On March 20, 2014, the Santa Cruz County Board of Supervisors voted 5-0 to prohibit hydraulic fracturing and oil and gas development in their county. This ban continues the ten-month moratorium that was started in September 2013.
Santa Cruz’s ban of hydraulic fracturing is largely symbolic because there are no known oil leases in the county nor has the area been targeted by oil and gas developers.
While Santa Cruz becomes the first county in California to prohibit hydraulic fracturing, other counties are considering their own bans or moratoria, including Butte, Mendocino, Monterey, Santa Barbara, San Benito, and Orange.
Beverly Hills recently enacted a ban on fracking and other well stimulating operations from any surface within the city as well as from any site outside of city limits that would extract oil and gas underneath the city. Los Angeles and Culver City are considering the same action. Meanwhile, in Carson, California, the city council refused to extend a temporary moratorium on fracking and other extraction activities.
Several state legislators are pushing for a statewide moratorium on hydraulic fracturing and acidizing activities, both onshore and offshore, until a sufficient state study on the threats and impacts of fracking is completed and regulations are in place to protect the state and its citizens. The proposed statewide moratorium is opposed by Governor Jerry Brown who supports the “great opportunities” that hydraulic fracturing can give to the state.
In October 2012, the Center for Biological Diversity and other environmental groups sued the state, seeking to prohibit the use of fracking until the California Department of Conservation, Division of Oil, Gas, and Geothermal Resources (DOGGR) “complies with its legal requirements to evaluate and mitigate the significant environmental and public health impacts caused by hydraulic fracturing.” In January 2014, the lawsuit was dismissed. with the Court stating that the questions were “not ripe for judicial review because the DOGGR has not yet completed its regulations.”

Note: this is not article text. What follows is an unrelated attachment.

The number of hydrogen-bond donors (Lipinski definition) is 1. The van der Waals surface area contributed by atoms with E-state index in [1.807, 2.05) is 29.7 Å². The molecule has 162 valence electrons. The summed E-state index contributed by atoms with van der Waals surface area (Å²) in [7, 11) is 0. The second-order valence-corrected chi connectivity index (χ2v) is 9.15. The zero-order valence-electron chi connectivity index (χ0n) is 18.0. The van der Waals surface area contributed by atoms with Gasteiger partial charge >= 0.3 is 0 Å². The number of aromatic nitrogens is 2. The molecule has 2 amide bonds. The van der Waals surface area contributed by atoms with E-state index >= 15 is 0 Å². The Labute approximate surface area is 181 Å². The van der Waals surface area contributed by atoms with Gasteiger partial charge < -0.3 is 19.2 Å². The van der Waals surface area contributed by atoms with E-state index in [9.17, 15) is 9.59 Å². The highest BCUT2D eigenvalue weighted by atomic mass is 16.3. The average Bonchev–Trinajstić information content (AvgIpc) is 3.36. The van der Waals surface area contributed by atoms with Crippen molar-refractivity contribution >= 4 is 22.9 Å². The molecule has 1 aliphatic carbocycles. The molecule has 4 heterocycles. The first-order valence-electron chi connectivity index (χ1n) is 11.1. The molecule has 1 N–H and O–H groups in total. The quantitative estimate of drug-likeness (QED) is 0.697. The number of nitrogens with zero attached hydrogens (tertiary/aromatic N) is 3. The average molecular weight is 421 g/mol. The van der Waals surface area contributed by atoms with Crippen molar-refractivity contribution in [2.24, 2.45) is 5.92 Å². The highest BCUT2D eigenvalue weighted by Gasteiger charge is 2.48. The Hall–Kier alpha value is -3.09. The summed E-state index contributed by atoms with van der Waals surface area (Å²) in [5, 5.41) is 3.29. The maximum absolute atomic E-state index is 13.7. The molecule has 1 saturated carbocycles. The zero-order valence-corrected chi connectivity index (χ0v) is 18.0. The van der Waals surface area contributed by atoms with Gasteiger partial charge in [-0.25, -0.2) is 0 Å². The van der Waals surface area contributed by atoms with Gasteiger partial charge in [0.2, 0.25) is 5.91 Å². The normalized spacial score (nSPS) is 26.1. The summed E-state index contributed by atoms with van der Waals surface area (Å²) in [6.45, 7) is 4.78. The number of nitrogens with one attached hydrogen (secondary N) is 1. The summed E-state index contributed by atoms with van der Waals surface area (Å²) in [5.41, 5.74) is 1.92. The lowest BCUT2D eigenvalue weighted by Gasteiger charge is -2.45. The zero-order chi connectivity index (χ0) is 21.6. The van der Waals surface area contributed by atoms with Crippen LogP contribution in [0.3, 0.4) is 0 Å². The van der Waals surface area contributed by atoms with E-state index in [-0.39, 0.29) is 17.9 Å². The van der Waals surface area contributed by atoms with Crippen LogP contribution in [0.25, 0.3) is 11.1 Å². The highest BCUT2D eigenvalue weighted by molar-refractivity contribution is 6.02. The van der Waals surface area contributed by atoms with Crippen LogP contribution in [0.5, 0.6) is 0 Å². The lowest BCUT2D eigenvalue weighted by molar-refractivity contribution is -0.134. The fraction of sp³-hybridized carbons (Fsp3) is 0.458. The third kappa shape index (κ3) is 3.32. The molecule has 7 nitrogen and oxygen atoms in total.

Of interest is that next month, the US Energy Information Administration (EIA) is expected to announce that the Monterey Shale has less shale oil reserves than previously estimated – a reduction from the estimated 13.7 billion barrels to just over 600 million barrels of recoverable crude.
The lawsuit referenced above is Center for Biological Diversity, Earthworks, Environmental Working Group, and Sierra Club v. California Department of Conservation, Division of Oil, Gas, and Geothermal Resources, and DOES I through X, Case No. RG12652054, In the Superior Court for the State of California for the City and County of Alameda (October 16, 2012).
This post was written by Barclay Nicholson (firstname.lastname@example.org or 713.651.3662) from Norton Rose Fulbright’s Energy Practice Group.